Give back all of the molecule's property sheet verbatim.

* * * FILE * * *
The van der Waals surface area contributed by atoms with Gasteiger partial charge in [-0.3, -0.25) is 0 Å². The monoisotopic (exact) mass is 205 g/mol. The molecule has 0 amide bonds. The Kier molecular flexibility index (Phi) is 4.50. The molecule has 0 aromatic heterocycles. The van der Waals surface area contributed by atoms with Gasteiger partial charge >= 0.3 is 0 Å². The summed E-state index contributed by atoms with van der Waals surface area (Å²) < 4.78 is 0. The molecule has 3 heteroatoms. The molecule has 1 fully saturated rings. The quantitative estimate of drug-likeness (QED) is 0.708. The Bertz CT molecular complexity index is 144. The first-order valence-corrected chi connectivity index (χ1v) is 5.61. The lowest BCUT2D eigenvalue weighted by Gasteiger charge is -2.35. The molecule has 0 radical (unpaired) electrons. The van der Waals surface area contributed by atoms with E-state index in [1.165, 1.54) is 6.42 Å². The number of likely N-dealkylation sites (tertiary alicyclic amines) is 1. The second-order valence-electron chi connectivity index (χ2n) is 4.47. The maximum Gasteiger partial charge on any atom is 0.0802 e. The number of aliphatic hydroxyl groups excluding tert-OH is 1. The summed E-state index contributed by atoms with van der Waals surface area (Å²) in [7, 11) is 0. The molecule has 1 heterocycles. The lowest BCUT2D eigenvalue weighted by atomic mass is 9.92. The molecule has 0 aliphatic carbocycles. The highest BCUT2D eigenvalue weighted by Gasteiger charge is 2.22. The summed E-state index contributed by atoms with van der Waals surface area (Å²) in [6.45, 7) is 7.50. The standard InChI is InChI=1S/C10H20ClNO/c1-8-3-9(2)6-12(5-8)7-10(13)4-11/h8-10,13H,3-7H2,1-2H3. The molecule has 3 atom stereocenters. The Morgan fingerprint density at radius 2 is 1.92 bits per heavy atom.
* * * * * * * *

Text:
The van der Waals surface area contributed by atoms with Gasteiger partial charge in [-0.3, -0.25) is 0 Å². The monoisotopic (exact) mass is 205 g/mol. The molecule has 0 amide bonds. The Kier molecular flexibility index (Phi) is 4.50. The molecule has 0 aromatic heterocycles. The van der Waals surface area contributed by atoms with Gasteiger partial charge >= 0.3 is 0 Å². The summed E-state index contributed by atoms with van der Waals surface area (Å²) < 4.78 is 0. The molecule has 3 heteroatoms. The molecule has 1 fully saturated rings. The quantitative estimate of drug-likeness (QED) is 0.708. The Bertz CT molecular complexity index is 144. The first-order valence-corrected chi connectivity index (χ1v) is 5.61. The lowest BCUT2D eigenvalue weighted by Gasteiger charge is -2.35. The molecule has 0 radical (unpaired) electrons. The van der Waals surface area contributed by atoms with E-state index in [1.165, 1.54) is 6.42 Å². The number of likely N-dealkylation sites (tertiary alicyclic amines) is 1. The second-order valence-electron chi connectivity index (χ2n) is 4.47. The maximum Gasteiger partial charge on any atom is 0.0802 e. The number of aliphatic hydroxyl groups excluding tert-OH is 1. The summed E-state index contributed by atoms with van der Waals surface area (Å²) in [7, 11) is 0. The molecule has 1 heterocycles. The lowest BCUT2D eigenvalue weighted by atomic mass is 9.92. The molecule has 0 aliphatic carbocycles. The highest BCUT2D eigenvalue weighted by Gasteiger charge is 2.22. The summed E-state index contributed by atoms with van der Waals surface area (Å²) in [6.45, 7) is 7.50. The standard InChI is InChI=1S/C10H20ClNO/c1-8-3-9(2)6-12(5-8)7-10(13)4-11/h8-10,13H,3-7H2,1-2H3. The molecule has 3 atom stereocenters. The Morgan fingerprint density at radius 2 is 1.92 bits per heavy atom.